The first was eight years ago, in 2010, when Gunjan, then a 20-year-old pursuing a post-graduate management programme in a Greater Noida institute, came across a group of children of construction workers at a plot near his college. He began engaging with them, holding informal classes for them with the help of his batchmates and a few professors.

The second “turning point” was in early 2012, when Gunjan, still with the Greater Noida institute, undertook a “research yatra” to Jharkhand for the National Innovation Foundation (NIF) in Ahmedabad to study medicinal herbs used by the tribals of Jharkhand.

The first time Gunjan, the youngest of three children of a district court lawyer in Jharkhand’s Giridih, visited Banta-Hajam, he stayed for five days. But he kept coming back to the village, fascinated by the tribal way of life, until he finally decided to stay on for good that April.

“Yahaan ka boli, yahaan ka chaal… hum sab kuchh sikhaya usko (I taught him our language, our practices… everything),” says Bhavani Patar Munda at whose mud house Gunjan began by imparting basic literacy lessons to children.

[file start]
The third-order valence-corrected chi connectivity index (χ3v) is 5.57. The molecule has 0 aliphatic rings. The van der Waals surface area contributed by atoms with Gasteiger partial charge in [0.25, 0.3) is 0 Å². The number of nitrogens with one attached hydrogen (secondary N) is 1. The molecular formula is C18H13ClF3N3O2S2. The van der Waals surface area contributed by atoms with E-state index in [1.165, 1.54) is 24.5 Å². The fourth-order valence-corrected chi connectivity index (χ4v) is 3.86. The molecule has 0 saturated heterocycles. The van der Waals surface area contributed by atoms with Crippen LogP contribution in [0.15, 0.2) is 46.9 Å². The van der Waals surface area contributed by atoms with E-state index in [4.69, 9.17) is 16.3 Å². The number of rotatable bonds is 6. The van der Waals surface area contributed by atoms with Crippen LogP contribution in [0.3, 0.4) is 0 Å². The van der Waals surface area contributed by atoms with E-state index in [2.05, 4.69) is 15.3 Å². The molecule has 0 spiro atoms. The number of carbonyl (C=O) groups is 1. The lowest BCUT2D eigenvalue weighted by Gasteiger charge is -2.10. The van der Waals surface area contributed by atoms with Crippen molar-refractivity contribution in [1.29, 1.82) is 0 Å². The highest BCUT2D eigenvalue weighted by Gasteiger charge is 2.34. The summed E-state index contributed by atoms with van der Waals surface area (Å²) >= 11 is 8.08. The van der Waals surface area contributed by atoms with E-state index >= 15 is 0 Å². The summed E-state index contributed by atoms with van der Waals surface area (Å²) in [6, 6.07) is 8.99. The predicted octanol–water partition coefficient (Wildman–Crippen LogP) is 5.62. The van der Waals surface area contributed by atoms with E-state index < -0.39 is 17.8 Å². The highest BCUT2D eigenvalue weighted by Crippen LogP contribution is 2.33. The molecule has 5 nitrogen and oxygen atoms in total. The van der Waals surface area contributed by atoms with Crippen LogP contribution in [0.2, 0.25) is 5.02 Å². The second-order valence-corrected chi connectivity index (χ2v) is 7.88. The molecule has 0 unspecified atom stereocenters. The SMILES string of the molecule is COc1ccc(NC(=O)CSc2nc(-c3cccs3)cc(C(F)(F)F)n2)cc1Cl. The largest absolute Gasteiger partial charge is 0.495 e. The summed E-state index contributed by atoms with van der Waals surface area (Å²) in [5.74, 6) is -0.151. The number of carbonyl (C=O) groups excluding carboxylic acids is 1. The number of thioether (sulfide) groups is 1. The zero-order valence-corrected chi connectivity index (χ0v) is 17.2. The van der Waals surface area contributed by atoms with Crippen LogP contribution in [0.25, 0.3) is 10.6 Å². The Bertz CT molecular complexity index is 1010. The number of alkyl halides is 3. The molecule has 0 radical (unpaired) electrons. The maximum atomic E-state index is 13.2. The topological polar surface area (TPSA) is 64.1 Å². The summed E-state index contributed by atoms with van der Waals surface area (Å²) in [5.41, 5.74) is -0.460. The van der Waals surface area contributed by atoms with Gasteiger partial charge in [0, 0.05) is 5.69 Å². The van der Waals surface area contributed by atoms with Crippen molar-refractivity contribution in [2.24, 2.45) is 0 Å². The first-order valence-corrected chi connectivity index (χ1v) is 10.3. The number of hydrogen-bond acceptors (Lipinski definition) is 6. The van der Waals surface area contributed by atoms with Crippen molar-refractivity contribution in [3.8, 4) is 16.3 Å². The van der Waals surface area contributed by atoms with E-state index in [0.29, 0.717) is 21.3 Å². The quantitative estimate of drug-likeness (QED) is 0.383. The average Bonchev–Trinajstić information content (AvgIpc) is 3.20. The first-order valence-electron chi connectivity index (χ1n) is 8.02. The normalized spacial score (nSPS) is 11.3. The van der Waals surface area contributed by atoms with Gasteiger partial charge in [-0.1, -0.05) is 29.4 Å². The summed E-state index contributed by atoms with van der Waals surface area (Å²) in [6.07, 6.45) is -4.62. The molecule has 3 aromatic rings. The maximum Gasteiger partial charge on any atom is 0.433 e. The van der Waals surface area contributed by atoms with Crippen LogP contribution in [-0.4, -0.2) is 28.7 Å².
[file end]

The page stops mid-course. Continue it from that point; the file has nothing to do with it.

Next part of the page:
Gunjan also worked in the fields, did errands and lived like any other member of the Munda household. “From then until today, we have never discussed rent. I live with them, work with them, eat with them,” says Gunjan, who has a Bachelor’s degree in management from Durgapur, West Bengal.

A couple of years ago, Gunjan, with help from villagers, friends and well-wishers, set up Bal Nivas, where 35 tribal children are imparted knowledge of traditional tribal languages, and trained in singing, dancing, classical music, computers and spoken English, besides vocational skills such as bee-keeping and knitting.

The children, all of them from the village, live in Bal Niwas, cooking their own food and cleaning their living quarters. While some children go to the primary school in the village and others to schools in Ranchi, they come back to the hostel, where they are encouraged to stay connected with the tribal way of life.